Reviewed by: Patty Moliterno
|Featuring:||Kristen Bell (Marni), Odette Yustman (Joanna), Sigourney Weaver (Aunt Ramona), Betty White (Grandma Bunny), Kristin Chenoweth (Monique Leroux), Jamie Lee Curtis (Gail), Cloris Leachman (Helen), Christine Lakin (Taylor), more »|
|Producer:||Oops Doughnuts Productions, Touchstone Pictures, more »|
“What doesn’t kill you… is going to marry your brother.”
Marni Olsen (played by Kristen Bell) is a successful advertising executive. She is cute, witty and exudes confidence. One would never suspect that underneath that surface is a wounded, shy awkward teenager. At the beginning of the movie, the viewer is led to believe that she has overcome all those feelings and is a better person today. When Marni flies home for her brother Will’s (James Wolk) wedding, we begin to see that teenager all over again. Will is marrying Joanna (Odette Yustman), a sweet, caring nurse and a compassionate volunteer. Joanna (known as JJ in high school) was the girl responsible for tormenting Marni daily. Joanna was head cheerleader; she was smart, funny and liked by everyone.
Joanna is still liked by everyone; Marni’s mom and dad, Gail and Mark (played by Jamie Lee Curtis and Victor Garber), have taken Joanna into their home and already treat her like family. Even Marni’s dog loves Joanna. To add insult to injury, Joanna doesn’t even seem to remember Marni—or does she? When Joanna’s aunt, Ramona (Sigourney Weaver) arrives, the plot is further complicated. Ramona and Gail were friends in high school until something happened which caused them to never talk again.
The language and situations in this film are exceedingly tame. I was surprised how little objectionable content was in this film. There are a few dance scenes where some suggestive moves are made. There are, also, some low cut dresses showing cleavage. Marni’s grandmother Bunny (played by Betty White) makes several sexual comments to men of all ages. Several scenes show people with alcoholic drinks.
There is minor violence—Marni and Joanna get in a fight and throw plates at each other. Ramona and Gail fight and through each other in a pool. A tree house falls apart and injures people. There are several other “slapstick” type scenes.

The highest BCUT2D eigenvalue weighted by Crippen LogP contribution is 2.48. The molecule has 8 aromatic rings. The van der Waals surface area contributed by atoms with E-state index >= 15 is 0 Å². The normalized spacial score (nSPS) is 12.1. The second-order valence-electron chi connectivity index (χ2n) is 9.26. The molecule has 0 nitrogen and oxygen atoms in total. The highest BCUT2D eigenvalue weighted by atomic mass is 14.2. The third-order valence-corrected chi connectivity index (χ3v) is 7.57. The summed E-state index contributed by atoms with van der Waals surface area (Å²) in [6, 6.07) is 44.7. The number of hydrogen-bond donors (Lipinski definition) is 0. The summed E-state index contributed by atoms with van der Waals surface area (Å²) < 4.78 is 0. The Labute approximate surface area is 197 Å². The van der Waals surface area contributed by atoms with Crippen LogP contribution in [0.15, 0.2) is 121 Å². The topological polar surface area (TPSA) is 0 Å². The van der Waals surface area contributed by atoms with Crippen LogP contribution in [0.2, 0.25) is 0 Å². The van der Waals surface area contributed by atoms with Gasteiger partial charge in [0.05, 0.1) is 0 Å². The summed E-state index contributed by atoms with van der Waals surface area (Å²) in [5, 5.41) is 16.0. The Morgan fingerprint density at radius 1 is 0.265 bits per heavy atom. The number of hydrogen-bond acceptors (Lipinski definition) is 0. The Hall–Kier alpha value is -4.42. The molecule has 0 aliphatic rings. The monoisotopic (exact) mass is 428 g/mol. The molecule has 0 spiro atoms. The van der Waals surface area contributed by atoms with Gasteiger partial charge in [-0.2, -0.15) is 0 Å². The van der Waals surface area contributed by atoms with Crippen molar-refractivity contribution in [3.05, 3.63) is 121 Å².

A reference is made to a “fertility” dance. Mark is using a mind-body connection to lose weight. The term “satan’s spawn” is used. Marni bribes her younger brother Ben to help her in her plot to expose Joanna.
There were several positive aspects of this movie. Gail and Mark are a traditional married couple. Gail is happy being a wife and mother. I never felt like Hollywood was trying to shove an agenda down my throat. In this movie, we see true forgiveness. It, also, shows that people can and do change. We can move past the hurt and experience reconciliation. Gail tells Marni, “Everyone deserves a second chance”.
Watching this movie, I thought how sad it is to try to live in a world without Jesus. Luke 6:28 says “bless those that curse you, pray for those who mistreat you.” Raising children in a Christian home means talking about how we are to treat one another. If we talk to our kids about the bullies and about the kids who are the victims, we can encourage Christ-like behavior. Marni felt all alone. We can teach our children to reach out to the Marni’s in the world. If our kids are the Marni’s, we can support and encourage them to pray for their enemies.
While this movie has some good qualities, it has little entertainment value and becomes horribly predictable. While you might expect a lot from this movie, with a cast of well knowns, you may be expecting too much. There are few laughs. While not a horrible movie, it does seem to be lackluster. My recommendation is to wait for it to come out on DVD.
Violence: Mild / Profanity: Minor / Sex/Nudity: Moderate
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